One out of 10 Long Islanders seeks relief from hunger each year at food pantries, soup kitchens and shelters, according to a new report by national and local hunger-relief organizations.
The report, "Hunger in America 2010: The Local Report for Long Island," is issued by Chicago-based nonprofit Feeding America in conjunction with Hauppauge-based food bank Long Island Cares and hunger-relief organization Island Harvest of Mineola. It aims to create a broad picture of the face of hunger on Long Island in 2009 through surveys of food-relief organizations and the people they serve.
In all, 609 of the 702 food pantries, soup kitchens and shelters that receive food from Long Island Cares and Island Harvest were surveyed, along with 614 people who go to pantries, kitchens and shelters for food.
As with any survey, the way questions are phrased, unintended variations in the way workers conduct the interviews, and reliance on participants' answering questions truthfully all contribute to error rates.
So while the report estimates 283,700 people on Long Island seek food assistance every year - a 21 percent increase from revised numbers issued for 2006 - it also says the actual number could be anywhere from 178,100 to 389,200 due to sampling and other errors.
However, hunger agencies and government officials here say the report's findings chime with their observations, and that the numbers of hungry Long Islanders could even be greater than what the report cites.
Among the report's findings:
About half the clients interviewed had at least one child under 18. A quarter of those with children said their children had gone hungry at least once in the past year because they didn't have money to buy food.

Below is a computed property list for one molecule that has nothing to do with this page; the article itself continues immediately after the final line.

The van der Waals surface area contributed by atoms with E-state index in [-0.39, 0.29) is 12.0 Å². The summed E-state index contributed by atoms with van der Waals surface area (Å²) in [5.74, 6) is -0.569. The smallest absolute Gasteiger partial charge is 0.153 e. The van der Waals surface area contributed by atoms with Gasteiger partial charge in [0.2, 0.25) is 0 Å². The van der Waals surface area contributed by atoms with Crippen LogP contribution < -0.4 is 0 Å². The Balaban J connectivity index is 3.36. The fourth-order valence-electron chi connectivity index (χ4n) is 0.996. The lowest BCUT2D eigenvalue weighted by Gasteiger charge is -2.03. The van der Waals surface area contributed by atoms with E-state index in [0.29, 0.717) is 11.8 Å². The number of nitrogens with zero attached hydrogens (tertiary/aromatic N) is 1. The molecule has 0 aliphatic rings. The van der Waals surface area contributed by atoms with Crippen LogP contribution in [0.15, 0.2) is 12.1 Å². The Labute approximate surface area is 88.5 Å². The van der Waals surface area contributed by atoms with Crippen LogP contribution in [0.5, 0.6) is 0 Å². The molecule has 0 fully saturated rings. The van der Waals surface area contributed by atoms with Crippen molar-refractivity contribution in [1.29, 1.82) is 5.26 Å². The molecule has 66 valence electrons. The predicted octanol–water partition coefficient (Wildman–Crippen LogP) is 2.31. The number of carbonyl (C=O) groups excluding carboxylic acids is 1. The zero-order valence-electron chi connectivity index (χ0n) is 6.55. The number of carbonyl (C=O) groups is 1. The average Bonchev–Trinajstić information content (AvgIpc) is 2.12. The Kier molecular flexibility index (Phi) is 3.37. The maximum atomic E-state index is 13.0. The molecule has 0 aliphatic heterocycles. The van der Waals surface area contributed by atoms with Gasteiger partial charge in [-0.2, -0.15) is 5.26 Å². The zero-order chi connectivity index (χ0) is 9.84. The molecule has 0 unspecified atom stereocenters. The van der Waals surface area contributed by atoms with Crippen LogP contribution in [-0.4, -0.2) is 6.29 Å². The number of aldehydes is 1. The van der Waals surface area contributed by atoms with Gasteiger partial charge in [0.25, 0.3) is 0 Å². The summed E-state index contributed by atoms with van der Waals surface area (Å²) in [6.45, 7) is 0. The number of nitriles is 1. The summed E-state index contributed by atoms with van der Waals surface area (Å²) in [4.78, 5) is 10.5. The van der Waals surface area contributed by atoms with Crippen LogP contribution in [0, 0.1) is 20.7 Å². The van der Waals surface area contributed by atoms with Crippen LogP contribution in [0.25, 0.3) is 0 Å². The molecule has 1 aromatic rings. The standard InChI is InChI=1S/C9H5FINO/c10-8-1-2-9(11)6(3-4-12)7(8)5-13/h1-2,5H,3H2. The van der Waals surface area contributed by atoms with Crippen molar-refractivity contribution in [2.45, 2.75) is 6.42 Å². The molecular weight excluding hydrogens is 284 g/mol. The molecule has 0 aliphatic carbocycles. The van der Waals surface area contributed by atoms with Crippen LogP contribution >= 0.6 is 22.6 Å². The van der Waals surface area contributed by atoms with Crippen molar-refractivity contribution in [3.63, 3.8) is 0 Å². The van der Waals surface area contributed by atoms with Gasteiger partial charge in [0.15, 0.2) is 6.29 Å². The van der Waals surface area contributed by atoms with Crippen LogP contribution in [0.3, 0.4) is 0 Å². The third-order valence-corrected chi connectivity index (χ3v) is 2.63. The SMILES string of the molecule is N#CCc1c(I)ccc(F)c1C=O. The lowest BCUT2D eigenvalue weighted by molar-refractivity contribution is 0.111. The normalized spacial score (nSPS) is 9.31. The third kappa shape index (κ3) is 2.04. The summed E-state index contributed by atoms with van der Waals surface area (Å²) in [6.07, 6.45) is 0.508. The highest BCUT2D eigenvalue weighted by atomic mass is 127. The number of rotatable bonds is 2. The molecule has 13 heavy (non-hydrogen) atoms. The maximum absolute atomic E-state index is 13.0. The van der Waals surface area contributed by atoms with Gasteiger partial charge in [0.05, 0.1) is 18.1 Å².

Many had to choose between food and other necessities, with half saying they had to choose between buying food and paying the rent or mortgage in the past year. Forty-four percent said they had to choose between buying food and paying for utilities during that time.
About 20 percent of those seeking food assistance were homeowners.
Most Long Island food pantries - about 80 percent - reported an increase in the number of people they serve since the last report in 2006.
Randi Shubin Dresner, president and chief executive of Island Harvest, said she believes the one in 10 figure is probably on the low side.
"I am pretty comfortable that the number is not lower. It's going to be higher," Dresner said. "Because we see it, we hear it. Our agencies are calling us every single day."
The report's figures also resonated with government officials who see the face of hunger at their agencies.
John Imhof, commissioner of the Nassau County Department of Social Services, said he believes even larger numbers of Long Islanders could be going hungry each year. In the last 18 months, Imhof said, his agency has seen a 40 percent increase in the number of applications for government food assistance. "It's a very, very serious public health emergency," he said.
Suffolk County Social Services Commissioner Gregory Blass said food assistance cases in that county have gone up by 46 percent between 2008 and 2009. "We haven't seen any breaks in this climb," said Blass, who agreed with the report's findings. "It is an alarming and very troubling rate of increase in the families that have needed assistance."